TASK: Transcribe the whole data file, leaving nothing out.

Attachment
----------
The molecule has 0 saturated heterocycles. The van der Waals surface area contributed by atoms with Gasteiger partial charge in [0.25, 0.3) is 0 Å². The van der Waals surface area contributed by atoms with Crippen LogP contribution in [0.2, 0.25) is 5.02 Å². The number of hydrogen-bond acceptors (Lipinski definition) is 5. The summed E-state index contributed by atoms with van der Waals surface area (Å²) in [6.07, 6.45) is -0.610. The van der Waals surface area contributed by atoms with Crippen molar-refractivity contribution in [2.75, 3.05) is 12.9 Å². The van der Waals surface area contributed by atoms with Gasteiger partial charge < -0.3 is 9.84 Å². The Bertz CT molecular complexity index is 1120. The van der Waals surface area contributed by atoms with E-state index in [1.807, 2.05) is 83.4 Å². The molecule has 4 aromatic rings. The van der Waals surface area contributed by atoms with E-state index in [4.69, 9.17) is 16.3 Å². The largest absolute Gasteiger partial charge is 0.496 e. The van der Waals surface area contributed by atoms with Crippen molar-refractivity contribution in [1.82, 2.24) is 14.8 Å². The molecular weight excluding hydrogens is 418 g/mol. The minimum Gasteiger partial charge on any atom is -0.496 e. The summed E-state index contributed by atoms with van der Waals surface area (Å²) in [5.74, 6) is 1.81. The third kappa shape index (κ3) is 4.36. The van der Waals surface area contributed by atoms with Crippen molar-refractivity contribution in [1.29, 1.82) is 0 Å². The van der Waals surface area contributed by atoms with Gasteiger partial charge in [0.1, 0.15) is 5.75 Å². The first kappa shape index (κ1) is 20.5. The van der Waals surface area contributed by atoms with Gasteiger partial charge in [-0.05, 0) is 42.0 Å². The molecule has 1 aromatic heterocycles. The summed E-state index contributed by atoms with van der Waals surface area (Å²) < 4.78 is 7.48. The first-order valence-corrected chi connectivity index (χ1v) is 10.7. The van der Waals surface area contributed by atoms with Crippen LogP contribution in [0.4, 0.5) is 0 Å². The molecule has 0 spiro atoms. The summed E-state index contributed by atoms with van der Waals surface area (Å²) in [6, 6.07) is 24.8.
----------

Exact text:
The molecule has 0 saturated heterocycles. The van der Waals surface area contributed by atoms with Gasteiger partial charge in [0.25, 0.3) is 0 Å². The van der Waals surface area contributed by atoms with Crippen LogP contribution in [0.2, 0.25) is 5.02 Å². The number of hydrogen-bond acceptors (Lipinski definition) is 5. The summed E-state index contributed by atoms with van der Waals surface area (Å²) in [6.07, 6.45) is -0.610. The van der Waals surface area contributed by atoms with Crippen molar-refractivity contribution in [2.75, 3.05) is 12.9 Å². The van der Waals surface area contributed by atoms with Gasteiger partial charge < -0.3 is 9.84 Å². The Bertz CT molecular complexity index is 1120. The van der Waals surface area contributed by atoms with E-state index in [1.807, 2.05) is 83.4 Å². The molecule has 4 aromatic rings. The van der Waals surface area contributed by atoms with E-state index in [4.69, 9.17) is 16.3 Å². The largest absolute Gasteiger partial charge is 0.496 e. The van der Waals surface area contributed by atoms with Crippen molar-refractivity contribution in [1.82, 2.24) is 14.8 Å². The molecular weight excluding hydrogens is 418 g/mol. The minimum Gasteiger partial charge on any atom is -0.496 e. The summed E-state index contributed by atoms with van der Waals surface area (Å²) in [5.74, 6) is 1.81. The third kappa shape index (κ3) is 4.36. The van der Waals surface area contributed by atoms with Crippen molar-refractivity contribution in [1.29, 1.82) is 0 Å². The van der Waals surface area contributed by atoms with Gasteiger partial charge in [0.1, 0.15) is 5.75 Å². The first kappa shape index (κ1) is 20.5. The van der Waals surface area contributed by atoms with Gasteiger partial charge in [-0.05, 0) is 42.0 Å². The molecule has 1 aromatic heterocycles. The summed E-state index contributed by atoms with van der Waals surface area (Å²) < 4.78 is 7.48. The first-order valence-corrected chi connectivity index (χ1v) is 10.7. The van der Waals surface area contributed by atoms with Crippen LogP contribution in [0.4, 0.5) is 0 Å². The molecule has 0 spiro atoms. The summed E-state index contributed by atoms with van der Waals surface area (Å²) in [6, 6.07) is 24.8.